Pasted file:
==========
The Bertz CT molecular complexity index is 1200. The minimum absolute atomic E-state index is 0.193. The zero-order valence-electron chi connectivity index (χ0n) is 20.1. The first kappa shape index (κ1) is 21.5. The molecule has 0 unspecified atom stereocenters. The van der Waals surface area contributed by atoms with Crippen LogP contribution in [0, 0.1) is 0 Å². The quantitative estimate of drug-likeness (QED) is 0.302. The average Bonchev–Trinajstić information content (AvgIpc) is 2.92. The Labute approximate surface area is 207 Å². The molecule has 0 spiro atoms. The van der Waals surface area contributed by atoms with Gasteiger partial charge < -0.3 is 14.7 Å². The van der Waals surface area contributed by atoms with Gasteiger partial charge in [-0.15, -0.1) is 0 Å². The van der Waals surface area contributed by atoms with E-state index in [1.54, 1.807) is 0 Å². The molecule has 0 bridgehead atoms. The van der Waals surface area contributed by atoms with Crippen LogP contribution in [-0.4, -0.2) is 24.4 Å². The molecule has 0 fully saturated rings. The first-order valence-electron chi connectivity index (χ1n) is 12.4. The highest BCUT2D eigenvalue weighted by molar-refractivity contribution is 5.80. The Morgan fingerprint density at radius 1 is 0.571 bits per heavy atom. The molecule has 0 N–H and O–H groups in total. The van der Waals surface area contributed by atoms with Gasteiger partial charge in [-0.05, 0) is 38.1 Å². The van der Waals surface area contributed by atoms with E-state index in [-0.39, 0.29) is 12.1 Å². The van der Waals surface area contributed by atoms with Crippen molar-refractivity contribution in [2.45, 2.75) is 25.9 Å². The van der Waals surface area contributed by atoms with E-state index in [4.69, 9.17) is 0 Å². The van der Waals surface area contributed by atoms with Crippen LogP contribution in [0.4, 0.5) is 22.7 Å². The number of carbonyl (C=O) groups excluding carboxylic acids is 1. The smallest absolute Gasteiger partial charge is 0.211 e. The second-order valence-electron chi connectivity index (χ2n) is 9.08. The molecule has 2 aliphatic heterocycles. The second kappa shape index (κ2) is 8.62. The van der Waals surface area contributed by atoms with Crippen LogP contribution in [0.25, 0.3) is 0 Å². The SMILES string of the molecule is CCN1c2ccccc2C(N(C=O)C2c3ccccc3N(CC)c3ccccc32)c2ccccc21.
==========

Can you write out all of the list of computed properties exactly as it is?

The Bertz CT molecular complexity index is 1200. The minimum absolute atomic E-state index is 0.193. The zero-order valence-electron chi connectivity index (χ0n) is 20.1. The first kappa shape index (κ1) is 21.5. The molecule has 0 unspecified atom stereocenters. The van der Waals surface area contributed by atoms with Crippen LogP contribution in [0, 0.1) is 0 Å². The quantitative estimate of drug-likeness (QED) is 0.302. The average Bonchev–Trinajstić information content (AvgIpc) is 2.92. The Labute approximate surface area is 207 Å². The molecule has 0 spiro atoms. The van der Waals surface area contributed by atoms with Gasteiger partial charge < -0.3 is 14.7 Å². The van der Waals surface area contributed by atoms with Gasteiger partial charge in [-0.15, -0.1) is 0 Å². The van der Waals surface area contributed by atoms with E-state index in [1.54, 1.807) is 0 Å². The molecule has 0 bridgehead atoms. The van der Waals surface area contributed by atoms with Crippen LogP contribution in [-0.4, -0.2) is 24.4 Å². The molecule has 0 fully saturated rings. The first-order valence-electron chi connectivity index (χ1n) is 12.4. The highest BCUT2D eigenvalue weighted by molar-refractivity contribution is 5.80. The Morgan fingerprint density at radius 1 is 0.571 bits per heavy atom. The molecule has 0 N–H and O–H groups in total. The van der Waals surface area contributed by atoms with Gasteiger partial charge in [-0.05, 0) is 38.1 Å². The van der Waals surface area contributed by atoms with E-state index in [-0.39, 0.29) is 12.1 Å². The van der Waals surface area contributed by atoms with Crippen molar-refractivity contribution in [2.45, 2.75) is 25.9 Å². The van der Waals surface area contributed by atoms with E-state index in [4.69, 9.17) is 0 Å². The van der Waals surface area contributed by atoms with Crippen LogP contribution in [0.4, 0.5) is 22.7 Å². The number of carbonyl (C=O) groups excluding carboxylic acids is 1. The smallest absolute Gasteiger partial charge is 0.211 e. The second-order valence-electron chi connectivity index (χ2n) is 9.08. The molecule has 2 aliphatic heterocycles. The second kappa shape index (κ2) is 8.62. The van der Waals surface area contributed by atoms with Crippen LogP contribution in [0.25, 0.3) is 0 Å². The SMILES string of the molecule is CCN1c2ccccc2C(N(C=O)C2c3ccccc3N(CC)c3ccccc32)c2ccccc21.